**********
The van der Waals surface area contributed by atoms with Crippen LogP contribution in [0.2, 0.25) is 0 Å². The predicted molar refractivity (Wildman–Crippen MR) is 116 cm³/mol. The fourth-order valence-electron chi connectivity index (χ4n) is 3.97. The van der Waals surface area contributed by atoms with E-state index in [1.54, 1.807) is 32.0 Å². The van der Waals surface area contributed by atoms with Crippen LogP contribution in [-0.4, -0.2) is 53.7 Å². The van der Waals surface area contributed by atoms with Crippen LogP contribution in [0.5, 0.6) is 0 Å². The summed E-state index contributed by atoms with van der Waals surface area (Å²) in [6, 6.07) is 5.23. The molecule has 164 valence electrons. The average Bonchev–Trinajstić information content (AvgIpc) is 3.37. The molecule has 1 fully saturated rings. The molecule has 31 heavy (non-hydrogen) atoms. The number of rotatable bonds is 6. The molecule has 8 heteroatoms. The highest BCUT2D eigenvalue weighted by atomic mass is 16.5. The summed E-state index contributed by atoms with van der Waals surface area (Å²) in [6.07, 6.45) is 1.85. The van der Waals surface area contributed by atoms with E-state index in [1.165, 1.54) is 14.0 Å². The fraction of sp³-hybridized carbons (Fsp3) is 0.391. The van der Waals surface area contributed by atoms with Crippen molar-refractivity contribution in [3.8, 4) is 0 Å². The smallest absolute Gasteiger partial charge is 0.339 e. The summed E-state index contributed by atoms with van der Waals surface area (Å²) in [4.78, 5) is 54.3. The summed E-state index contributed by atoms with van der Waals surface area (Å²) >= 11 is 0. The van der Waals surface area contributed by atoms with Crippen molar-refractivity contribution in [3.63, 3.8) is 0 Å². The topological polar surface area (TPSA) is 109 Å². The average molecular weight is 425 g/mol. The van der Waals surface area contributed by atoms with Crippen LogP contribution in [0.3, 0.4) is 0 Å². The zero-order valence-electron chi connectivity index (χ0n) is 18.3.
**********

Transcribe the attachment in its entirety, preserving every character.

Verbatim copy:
The van der Waals surface area contributed by atoms with Crippen LogP contribution in [0.2, 0.25) is 0 Å². The predicted molar refractivity (Wildman–Crippen MR) is 116 cm³/mol. The fourth-order valence-electron chi connectivity index (χ4n) is 3.97. The van der Waals surface area contributed by atoms with E-state index in [1.54, 1.807) is 32.0 Å². The van der Waals surface area contributed by atoms with Crippen LogP contribution in [-0.4, -0.2) is 53.7 Å². The van der Waals surface area contributed by atoms with Crippen LogP contribution in [0.5, 0.6) is 0 Å². The summed E-state index contributed by atoms with van der Waals surface area (Å²) in [6, 6.07) is 5.23. The molecule has 164 valence electrons. The average Bonchev–Trinajstić information content (AvgIpc) is 3.37. The molecule has 1 fully saturated rings. The molecule has 31 heavy (non-hydrogen) atoms. The number of rotatable bonds is 6. The molecule has 8 heteroatoms. The highest BCUT2D eigenvalue weighted by atomic mass is 16.5. The summed E-state index contributed by atoms with van der Waals surface area (Å²) in [6.07, 6.45) is 1.85. The van der Waals surface area contributed by atoms with E-state index in [1.165, 1.54) is 14.0 Å². The fraction of sp³-hybridized carbons (Fsp3) is 0.391. The van der Waals surface area contributed by atoms with Crippen molar-refractivity contribution in [3.8, 4) is 0 Å². The smallest absolute Gasteiger partial charge is 0.339 e. The summed E-state index contributed by atoms with van der Waals surface area (Å²) in [4.78, 5) is 54.3. The summed E-state index contributed by atoms with van der Waals surface area (Å²) >= 11 is 0. The van der Waals surface area contributed by atoms with Crippen molar-refractivity contribution in [3.63, 3.8) is 0 Å². The topological polar surface area (TPSA) is 109 Å². The average molecular weight is 425 g/mol. The van der Waals surface area contributed by atoms with Crippen LogP contribution in [0.3, 0.4) is 0 Å². The zero-order valence-electron chi connectivity index (χ0n) is 18.3.